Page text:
Three Laws of Privacy: A Set of Rules to Build a Privacy Standard

Borja Moya
Oct 2, 2018 · 15 min read
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Isaac Asimov
  1. A robot must obey the orders given it by human beings except where such orders would conflict with the First Law.
  2. A robot must protect its own existence as long as such protection does not conflict with the First or Second Laws.

The problem is seeing the problem

One of the biggest lessons I’ve learned with design, is that you can’t design anything properly until you see the problem.

(2004) I, Robot

How to ignite change

The problem we’re trying to solve here is disruptive. This is a revolution. Maybe we don’t see it that way, but it is. The same has happened for centuries, when there’s a revolution going on nobody notices it until it explodes. And it’s only in hindsight when it’s easy to spot the moment when it ignited.

Deconstructing the problem

What we’ve got to do here is try to understand the system, then point out the vulnerability that could allow us to hack it. And, maybe, we’ll be able to collapse the entire system.

  1. Lack of data ownership. People can’t control their data — somebody else owns it and uses it at their will.
  2. The value of data increases over time — and permission is just required once, if ever. Once it’s out there, it can’t be taken back, and people don’t know what they’re giving permission for.
  3. National solutions don’t work on a global scale. (More on this later.)
  4. The power of ruling the 21st Century is at stake.

1) It’s a behavioral problem.

The first problem we encounter is a behavioral one. This apathy and lack of understanding with privacy is the same one as the problem with open defecation in the developing world.

  1. They get to the shithole and the facilitator asks: “Whose shit is this?” “Did anyone shit here today?”
  2. Then they create a subtle link with the flies: “Are there often flies here?” Everybody nods.
  3. By this point the whole village is around. They go to another place (nobody can handle the smell) and the facilitator asks to draw a map of the village. And then draw with yellow chalk the places where people shit. Now the whole map is yellow — it surrounds people’s homes.
  4. The facilitator asks for a glass of water and ask around if people would drink it. Everybody says yes. Now he pulls a hair from his head, dunk it in the shit and put it in the glass. Suddenly nobody would want to drink the glass of water.
  5. Here’s where he creates the big connection. He makes them arrive to the conclusion that flies have legs, and those legs carry each other’s shit. And since those flies are often on the food too, they’re all eating each other’s shit. Now they, desperately, want a solution.

2) People give away the most precious resource of the 21st Century: Data.

One of the most fascinating things about history is the ability it gives you to understand the patterns that ignited change. You just have to look back for a few hundred years in order to understand some of the changes we’re living now.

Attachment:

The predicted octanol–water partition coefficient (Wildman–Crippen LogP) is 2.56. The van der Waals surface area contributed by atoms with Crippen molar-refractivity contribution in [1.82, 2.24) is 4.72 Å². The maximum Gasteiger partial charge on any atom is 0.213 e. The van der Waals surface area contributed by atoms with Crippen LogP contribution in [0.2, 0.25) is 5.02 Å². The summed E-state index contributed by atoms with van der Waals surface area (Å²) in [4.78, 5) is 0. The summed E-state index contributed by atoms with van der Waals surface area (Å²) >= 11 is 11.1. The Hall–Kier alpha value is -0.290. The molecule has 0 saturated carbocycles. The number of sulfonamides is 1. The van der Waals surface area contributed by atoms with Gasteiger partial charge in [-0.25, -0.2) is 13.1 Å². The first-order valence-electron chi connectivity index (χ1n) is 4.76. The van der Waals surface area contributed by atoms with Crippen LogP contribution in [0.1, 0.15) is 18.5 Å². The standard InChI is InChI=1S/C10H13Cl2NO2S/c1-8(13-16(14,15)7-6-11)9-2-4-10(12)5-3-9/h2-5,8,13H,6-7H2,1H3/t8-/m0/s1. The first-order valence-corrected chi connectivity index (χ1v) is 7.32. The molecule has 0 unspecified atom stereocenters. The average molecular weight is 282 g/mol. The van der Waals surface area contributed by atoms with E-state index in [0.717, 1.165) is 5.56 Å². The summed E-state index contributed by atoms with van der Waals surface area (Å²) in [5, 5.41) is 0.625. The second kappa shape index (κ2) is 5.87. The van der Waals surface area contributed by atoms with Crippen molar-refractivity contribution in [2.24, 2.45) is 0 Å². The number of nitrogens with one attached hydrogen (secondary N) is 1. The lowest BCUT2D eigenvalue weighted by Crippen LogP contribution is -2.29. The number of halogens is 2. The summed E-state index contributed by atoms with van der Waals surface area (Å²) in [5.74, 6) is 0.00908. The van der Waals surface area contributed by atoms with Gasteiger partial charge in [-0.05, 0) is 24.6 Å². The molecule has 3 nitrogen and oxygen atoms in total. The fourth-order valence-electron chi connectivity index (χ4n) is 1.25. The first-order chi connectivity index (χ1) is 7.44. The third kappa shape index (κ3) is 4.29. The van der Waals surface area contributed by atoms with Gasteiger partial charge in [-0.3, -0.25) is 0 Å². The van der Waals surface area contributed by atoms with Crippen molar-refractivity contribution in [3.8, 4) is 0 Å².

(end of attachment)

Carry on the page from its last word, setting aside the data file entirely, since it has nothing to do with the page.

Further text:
Yuval Noah Harari on CBS News
Mark Zuckerberg facing Congress
(2016) Billions

3) It’s a global problem, not a national one.

Consider climate change. Do you think this is a problem you can solve on a national scale?

Credit: Kris Krüg/DeSmogBlog

So, what’s the problem?

There isn’t a single problem. There’s a sequence of problems — but what matters here is their order.

Three Laws of Privacy

Now we’ve got our root problem: awareness. So it’s time to lay out the foundation of a privacy standard that tackles the real issue, and then work it out to solve the whole sequence.

  1. A Corporation, Organization or Government must give up the ownership of that data. It is the individual who owns it. It can’t be stored nor used in the future. It may only be used in the future for other purposes, except where such usage would conflict with the First Law.
  2. A Corporation, Organization or Government may have permission to invade an individual’s privacy and make use of his or her data, as long as such permission does not conflict with the First or Second Laws.

Building a privacy standard

Maybe this article raises more questions than solutions, but we’ll have to discover the solutions along the way. We don’t know what we don’t know. It’s only through experience where we can put this into practice and learn. That said, before we start having real experience, we need a structure to build our buildings upon. These three laws of privacy are that.

(2013) House of Cards

PrivateID Blog

PrivateID comes from what I believe is going to be one of the biggest challenges of the 21st century: privacy. PrivateID’s a blog/podcast about the conversations we need to bring to the table and about how to solve the problems that are coming. Because our freedom is at stake.

Borja Moya

Written by

Hi, I’m BM. Privacy Advocate | Filmmaker | Storyteller | https://bmstudios.org & https://borjamoya.com — hello@borjamoya.com

PrivateID Blog

PrivateID comes from what I believe is going to be one of the biggest challenges of the 21st century: privacy. PrivateID’s a blog/podcast about the conversations we need to bring to the table and about how to solve the problems that are coming. Because our freedom is at stake.